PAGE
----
President Obama and House Speaker John Boehner sat down on Sunday, December 9, for the first time in 23 days to discuss the fiscal cliff, but it seems a deal still has not been reached. However, both men seemed to come to agreement on one item, and that is what to say publicly regarding their talk.
Sunday’s meeting came as a surprise as it was not listed on the president’s official calendar, and both Boehner and President Obama had been accusing one another of refusing to compromise.
Following the talks, both White House spokesman Josh Earnest and Boehner spokesman Brendan Buck issued the exact same statements: "This afternoon, the president and Speaker Boehner met at the White House to discuss efforts to resolve the fiscal cliff. We're not reading out details of the conversation, but the lines of communication remain open."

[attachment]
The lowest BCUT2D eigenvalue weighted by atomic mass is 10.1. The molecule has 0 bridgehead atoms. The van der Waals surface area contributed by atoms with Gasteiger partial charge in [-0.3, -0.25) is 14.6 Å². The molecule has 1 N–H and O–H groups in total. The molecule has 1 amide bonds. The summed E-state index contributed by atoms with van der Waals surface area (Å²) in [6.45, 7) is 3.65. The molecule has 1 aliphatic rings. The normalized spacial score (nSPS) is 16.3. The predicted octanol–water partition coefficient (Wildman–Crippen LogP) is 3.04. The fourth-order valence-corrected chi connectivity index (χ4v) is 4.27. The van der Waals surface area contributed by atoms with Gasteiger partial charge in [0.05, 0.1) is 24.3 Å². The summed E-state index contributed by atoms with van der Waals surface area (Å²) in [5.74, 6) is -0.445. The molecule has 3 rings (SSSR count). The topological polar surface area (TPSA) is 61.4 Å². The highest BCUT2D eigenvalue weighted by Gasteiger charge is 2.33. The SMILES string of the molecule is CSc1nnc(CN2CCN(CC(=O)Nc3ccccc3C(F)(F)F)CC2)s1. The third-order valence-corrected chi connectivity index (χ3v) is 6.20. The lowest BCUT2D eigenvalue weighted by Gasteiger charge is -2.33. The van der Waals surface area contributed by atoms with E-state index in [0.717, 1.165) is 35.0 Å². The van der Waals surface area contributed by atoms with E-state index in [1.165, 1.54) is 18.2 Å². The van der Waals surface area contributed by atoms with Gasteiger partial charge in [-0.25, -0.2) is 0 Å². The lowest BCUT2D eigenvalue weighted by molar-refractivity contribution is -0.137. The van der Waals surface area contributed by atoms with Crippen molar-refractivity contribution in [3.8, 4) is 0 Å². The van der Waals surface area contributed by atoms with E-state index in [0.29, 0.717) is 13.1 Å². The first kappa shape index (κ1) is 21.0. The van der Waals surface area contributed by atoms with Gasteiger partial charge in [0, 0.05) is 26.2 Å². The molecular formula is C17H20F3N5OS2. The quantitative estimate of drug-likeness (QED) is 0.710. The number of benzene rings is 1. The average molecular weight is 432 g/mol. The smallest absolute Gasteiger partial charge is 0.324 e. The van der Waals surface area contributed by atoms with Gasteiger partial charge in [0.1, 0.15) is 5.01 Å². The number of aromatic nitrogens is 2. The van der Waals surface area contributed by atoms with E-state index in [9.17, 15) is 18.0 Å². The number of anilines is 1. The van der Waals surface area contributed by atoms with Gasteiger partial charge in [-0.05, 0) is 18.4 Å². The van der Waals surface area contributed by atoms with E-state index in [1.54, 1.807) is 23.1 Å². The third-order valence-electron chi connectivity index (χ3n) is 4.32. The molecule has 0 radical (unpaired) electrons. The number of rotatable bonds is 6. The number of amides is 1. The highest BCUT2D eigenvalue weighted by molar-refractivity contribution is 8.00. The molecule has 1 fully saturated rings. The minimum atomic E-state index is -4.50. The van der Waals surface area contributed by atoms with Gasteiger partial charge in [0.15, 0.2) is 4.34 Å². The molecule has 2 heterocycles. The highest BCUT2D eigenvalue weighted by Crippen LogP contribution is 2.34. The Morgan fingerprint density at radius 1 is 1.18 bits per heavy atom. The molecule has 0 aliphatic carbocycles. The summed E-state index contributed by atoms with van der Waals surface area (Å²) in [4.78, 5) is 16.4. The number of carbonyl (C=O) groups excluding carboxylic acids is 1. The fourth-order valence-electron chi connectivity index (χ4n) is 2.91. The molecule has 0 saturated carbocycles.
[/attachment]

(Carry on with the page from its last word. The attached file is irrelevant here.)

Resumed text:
Sunday's statements are in sharp contrast to remarks from both sides in recent weeks accusing the other of unwillingness to compromise. Last Friday, for example, Boehner told reporters that "no progress" had been made and accused the White House of having "wasted another week."
"There are a lot of things that are possible to put the revenue that the president seeks on the table, but none of it's going to be possible if the president insists on his position, insists on 'my way or the highway,'" said Boehner.
Sunday’s statements did little to shed light on any progress being made on the fiscal cliff.
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